Food & Drink

Northwest Wines: Try these affordable whites for your holiday celebrations

As we head into the holiday season, we often find ourselves either attending festive events or putting them on ourselves.

Thus it is always a good idea to have several bottles of wine on hand and, as such, to enjoy good quality at fair prices.

During the past couple of months, we have tasted many wines that qualify as good values, costing $15 or less. Today, we take a look at a few white wines. Next week, we’ll dive into a number of reds.

Most of these wines should be fairly easy to find at your favorite wine merchant. If not, contact the wineries directly.

Barnard Griffin 2013 Riesling, Columbia Valley, $10: A greeting of fruit salad aromas includes lychee, apricot and pineapple, backed by slate and lime. On the palate, the focus is on flavors of lime, pineapple and lemongrass, introduced by a bold blast of acidity that never slows down amid the residual sugar of 1 percent. In the finish are complexities of jasmine and minerality, allowing for suggested pairings with poultry and seafood. (11.8 percent alcohol)

Firesteed Cellars 2013 Pinot Noir Rosé, Willamette Valley, $14: Pretty aromas of Rainier cherry, ripe strawberry, rhubarb and peach also come with hints of cotton candy and a dusty country road. It’s presented in a bone-dry style with red raspberry, cherry/rhubarb compote and dried strawberry, all surrounded by refreshing acidity. That makes it remarkably versatile for food applications. (13.1 percent alcohol)

Vino La Monarcha 2013 Pinot Grigio, Columbia Valley, $15: Victor Palencia, raised in the Yakima Valley, is one of Washington’s finest young winemakers. This label for his Palencia Wine Co., in Walla Walla, is as dazzling as it is affordable. It opens with tropical aromas of citrus and cardamom along with apricot, cotton candy, rose petal and spearmint. It’s a fun drink that’s loaded with white peach, tangerine and sweet herbs. (12.3 percent alcohol)

Daven Lore Winery 2013 Dry Riesling, Yakima Valley, $15: This is a glass brimming with aromas of Golden Delicious apple, apricot, lime and slaty. The drink is light and refreshing with Granny Smith apple, Bosc pear and limeade. Pair this with spicy fare along the lines of Thai ginger beef. Mongolian beef also should work well. (13.2 percent alcohol)

Milbrandt Vineyards 2013 Evergreen Vineyard Traditions Riesling, Columbia Valley, $13: This wine launches with a nose of honeydew melon and ambrosia salad with peach, backed by lime, horehound and Aussie black licorice. The entry is crisp with flavors of limeade followed by a rich and broad midpalate with melon, backed by minerality and Mandarin orange acidity in the finish. Its residual sugar of 1.1 percent comes across dry, making for a meandering story to tell and reminiscent of something from Alsace. (11.5 percent alcohol)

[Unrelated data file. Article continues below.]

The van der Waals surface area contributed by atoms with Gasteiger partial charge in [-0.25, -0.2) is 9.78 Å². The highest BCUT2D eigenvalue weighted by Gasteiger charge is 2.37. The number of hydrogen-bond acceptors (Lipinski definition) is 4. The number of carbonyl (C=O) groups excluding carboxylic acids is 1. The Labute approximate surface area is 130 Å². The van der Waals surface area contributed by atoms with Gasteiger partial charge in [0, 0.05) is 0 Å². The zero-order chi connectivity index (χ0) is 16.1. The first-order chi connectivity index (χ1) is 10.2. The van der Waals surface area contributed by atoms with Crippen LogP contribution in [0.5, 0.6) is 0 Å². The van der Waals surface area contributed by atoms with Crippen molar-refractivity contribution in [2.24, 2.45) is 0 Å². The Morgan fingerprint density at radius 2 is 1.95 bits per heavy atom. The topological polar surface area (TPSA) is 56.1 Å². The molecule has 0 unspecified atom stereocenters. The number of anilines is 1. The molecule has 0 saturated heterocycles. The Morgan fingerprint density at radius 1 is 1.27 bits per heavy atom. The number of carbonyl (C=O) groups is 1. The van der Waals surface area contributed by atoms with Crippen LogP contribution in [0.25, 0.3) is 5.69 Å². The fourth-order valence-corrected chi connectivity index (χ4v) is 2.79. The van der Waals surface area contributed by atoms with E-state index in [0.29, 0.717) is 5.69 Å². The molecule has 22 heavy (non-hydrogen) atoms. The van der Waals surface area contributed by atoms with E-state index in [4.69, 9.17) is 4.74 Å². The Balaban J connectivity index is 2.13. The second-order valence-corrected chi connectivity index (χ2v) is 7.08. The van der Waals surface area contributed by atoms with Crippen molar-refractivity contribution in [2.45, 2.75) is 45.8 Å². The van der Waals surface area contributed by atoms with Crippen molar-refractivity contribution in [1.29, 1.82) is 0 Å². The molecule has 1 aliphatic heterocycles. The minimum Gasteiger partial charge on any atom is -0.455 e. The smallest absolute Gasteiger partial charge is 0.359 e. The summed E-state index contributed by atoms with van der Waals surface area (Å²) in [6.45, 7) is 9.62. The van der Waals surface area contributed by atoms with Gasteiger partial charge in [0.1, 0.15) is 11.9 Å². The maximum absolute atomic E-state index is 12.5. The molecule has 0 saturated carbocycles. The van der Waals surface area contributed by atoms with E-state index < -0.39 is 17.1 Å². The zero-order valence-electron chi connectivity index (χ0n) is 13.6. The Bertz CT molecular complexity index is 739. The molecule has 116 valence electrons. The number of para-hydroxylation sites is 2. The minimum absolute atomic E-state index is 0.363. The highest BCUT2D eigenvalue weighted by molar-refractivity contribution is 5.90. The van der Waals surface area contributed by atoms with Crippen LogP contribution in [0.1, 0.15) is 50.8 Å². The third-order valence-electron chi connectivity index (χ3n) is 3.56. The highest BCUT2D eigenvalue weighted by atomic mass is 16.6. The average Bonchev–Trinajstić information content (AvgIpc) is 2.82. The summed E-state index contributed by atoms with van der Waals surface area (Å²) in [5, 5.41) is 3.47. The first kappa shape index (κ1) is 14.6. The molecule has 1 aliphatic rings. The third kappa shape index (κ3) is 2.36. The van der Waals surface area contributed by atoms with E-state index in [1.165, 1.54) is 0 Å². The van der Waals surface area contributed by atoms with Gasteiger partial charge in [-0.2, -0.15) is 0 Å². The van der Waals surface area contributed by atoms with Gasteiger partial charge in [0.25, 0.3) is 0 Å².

Airfield Estates 2012 Viognier, Yakima Valley, $15: Aromas of pink grapefruit, cotton candy, orange Circus Peanut candy and fresh-cut celery lead into a striking structure of Asian pear, quince, honeydew melon and lime. Suggested pairings include pasta, pork, salmon and stir-fry. (14.5 percent alcohol)

Mercer Estates 2013 Sauvignon Blanc, Yakima Valley, $13: The nose is focused on dusty Granny Smith apple, fresh mint and rosewater. On the pour, it’s racy and steely from start to finish with gooseberry, lime juice and wet stone, making for a dry and delicious drink that’s available in more than 40 states. (13.3 percent alcohol)

Ste. Chapelle 2012 Chardonnay, Snake River Valley, $12: A whiff of this delicious wine offers aromas of cotton candy, pear, honeydew melon, ghee and candy corn. On the pour, the oak treatment brings a rich and tropical entry of fresh pineapple, mango and papaya with butter on the midpalate. And yet, refreshing acidity continues to pulse through the wine. Suggested pairings range from grilled seafood, roast chicken, mild cheeses and creamy pasta. (13.9 percent alcohol)

Eric Degerman and Andy Perdue run Great Northwest Wine, a news and information company. Learn more about wine at